In my last post, I separated the issue related to foreign talent into two specific use cases: hiring foreign national workers for “point in time” or adhoc needs, and secondly, engaging large outsourcing firms to contract out entire functions.
Last week, I discussed the potential impacts of reform oriented largely around cost, compliance and speed to hire. I now discuss case #2, where I see the greatest potential for disruption.
To achieve cost savings, many large corporations shift entire functions to outsourcing firms. Often, these functions are not the highly specialized skills as referenced in case #1, but are roles such as call centers, helpdesk, technical support and software testing. In these cases, large outsourcers offer pricing far more competitive compared to an organization maintaining the work in house. There is evidence that the top three H-1B employers are Indian organizations servicing global clients. While specific numbers are rarely disclosed, it is widely perceived that IT outsourcing firms leverage a large percentage of H-1B resources at lower salary thresholds to offer the most competitive rates.
Regarding the example above, it is true that “American” jobs are impacted. Organizations are able to avoid legal ramifications because they are outsourcing the function, not specifically replacing jobs held by US citizens like for like. Cost is the driver and organizations do not feel they can effectively compete in the marketplace if they have to employ citizens to perform low mid-level functions given the marginalized compensation demands.
As such, I can see the above arrangements being a large target for reform. And it is quite possible that:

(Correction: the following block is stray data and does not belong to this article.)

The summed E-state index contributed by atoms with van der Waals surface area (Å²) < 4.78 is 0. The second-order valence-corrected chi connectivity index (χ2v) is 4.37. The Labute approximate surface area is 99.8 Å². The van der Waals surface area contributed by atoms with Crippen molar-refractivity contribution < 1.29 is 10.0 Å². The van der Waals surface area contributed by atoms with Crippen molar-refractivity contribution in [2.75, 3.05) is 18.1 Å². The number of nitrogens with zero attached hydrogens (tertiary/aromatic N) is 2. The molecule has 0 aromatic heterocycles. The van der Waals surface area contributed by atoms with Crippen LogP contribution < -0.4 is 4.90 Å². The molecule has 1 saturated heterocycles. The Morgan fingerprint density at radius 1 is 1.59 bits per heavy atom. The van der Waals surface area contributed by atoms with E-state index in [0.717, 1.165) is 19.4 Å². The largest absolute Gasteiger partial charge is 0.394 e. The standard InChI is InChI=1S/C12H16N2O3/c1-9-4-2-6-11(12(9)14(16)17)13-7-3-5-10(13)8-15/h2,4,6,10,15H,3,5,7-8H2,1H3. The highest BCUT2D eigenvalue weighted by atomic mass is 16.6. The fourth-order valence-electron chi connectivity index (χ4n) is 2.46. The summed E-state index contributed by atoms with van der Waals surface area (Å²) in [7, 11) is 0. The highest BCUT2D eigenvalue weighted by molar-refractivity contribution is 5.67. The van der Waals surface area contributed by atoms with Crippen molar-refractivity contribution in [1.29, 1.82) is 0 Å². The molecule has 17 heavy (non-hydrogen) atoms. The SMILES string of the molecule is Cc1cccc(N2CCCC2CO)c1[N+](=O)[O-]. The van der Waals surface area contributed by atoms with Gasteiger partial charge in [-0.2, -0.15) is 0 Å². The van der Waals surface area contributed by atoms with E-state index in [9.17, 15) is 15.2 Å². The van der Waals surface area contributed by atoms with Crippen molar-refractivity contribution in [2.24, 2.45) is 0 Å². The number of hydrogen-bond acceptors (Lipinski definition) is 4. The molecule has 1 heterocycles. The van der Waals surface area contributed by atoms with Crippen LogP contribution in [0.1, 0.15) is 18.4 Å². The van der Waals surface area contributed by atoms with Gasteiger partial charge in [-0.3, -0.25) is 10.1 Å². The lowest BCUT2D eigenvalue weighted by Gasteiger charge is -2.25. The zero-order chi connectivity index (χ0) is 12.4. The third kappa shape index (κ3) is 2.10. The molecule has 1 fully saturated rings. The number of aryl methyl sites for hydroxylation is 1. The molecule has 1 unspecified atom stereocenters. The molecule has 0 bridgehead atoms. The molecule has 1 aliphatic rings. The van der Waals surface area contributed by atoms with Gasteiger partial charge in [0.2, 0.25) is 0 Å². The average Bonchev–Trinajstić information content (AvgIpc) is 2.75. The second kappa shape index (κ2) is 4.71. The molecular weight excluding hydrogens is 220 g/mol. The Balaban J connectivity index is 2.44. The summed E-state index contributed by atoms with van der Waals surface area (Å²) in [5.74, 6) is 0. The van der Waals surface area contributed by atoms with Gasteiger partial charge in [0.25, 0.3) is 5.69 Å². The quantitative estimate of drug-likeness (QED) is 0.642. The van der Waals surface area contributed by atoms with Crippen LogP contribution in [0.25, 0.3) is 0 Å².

- Number of H-1B visas allotted to large outsourcing firms will be reduced
- Requirements around skills eligibility for visas will be narrowed significantly
- Sponsorship costs will increase significantly
- Organizations doing business in the US will be required to disclose workforce makeup
- This could possibly apply to organizations who have outsourced functions
- Financial penalties or revocation of sponsorship rights will be applied if firms are found to be non-compliant
If some or all of the above legislation is enacted, it could significantly disrupt the way organizations outsource work. Surely, the results would positively impact US citizens with related skills, as organizations would need to look domestically to solve for talent shortages. That said, organizations would still need to operate efficiently to maintain price competitiveness, which could mean:
- Increase their emphasis on robotics and automation to reduce reliance on more expensive human labor, and
- Become more aggressive about creating delivery centers in domestic locations with lower cost of living/depressed wage scales.
Significant upticks in domestic location strategies, while oftentimes influenced by minimum wage thresholds (amongst many other indicators) may cause market competition that did not exist before. Just as we have witnessed in locations like the greater Dallas Fort-Worth area, the massive influx of organizations hiring can create scarcity of talent, increase in competition, rise in wages and influence attrition rates for workers.
As a result, I expect organizations will become savvier around where, when and how they leverage delivery centers, as well as start to better prioritize early talent attraction and retention.
While not directly related to immigration, we have already seen the influence that the new administration has had on offshoring decisions (or lack thereof) by various organizations and Detroit-based automakers.
Actually mandating that organizations keep jobs in the United States is likely a taller, and more complex order than restricting domestic work done by foreign nationals. The most likely adjustments in policy may be in business tax breaks to promote growth. However, substantially adjusting the ability for organizations to move jobs offshore also has the potential to significantly impact trade deals and would require much more time and finesse.
In the absence of specific governmental direction or legislation, what should organizations do? At a minimum, organizations should do their best to determine their visa holder population. Additionally, understanding what functions (and in what numbers) they have outsourced will be key. Firms in the midst of making large scale outsourcing decisions (who have the flexibility to adjust their timing) may be better off to wait until specific regulation is released – as terms, cost of employment and restrictions are all likely to be affected.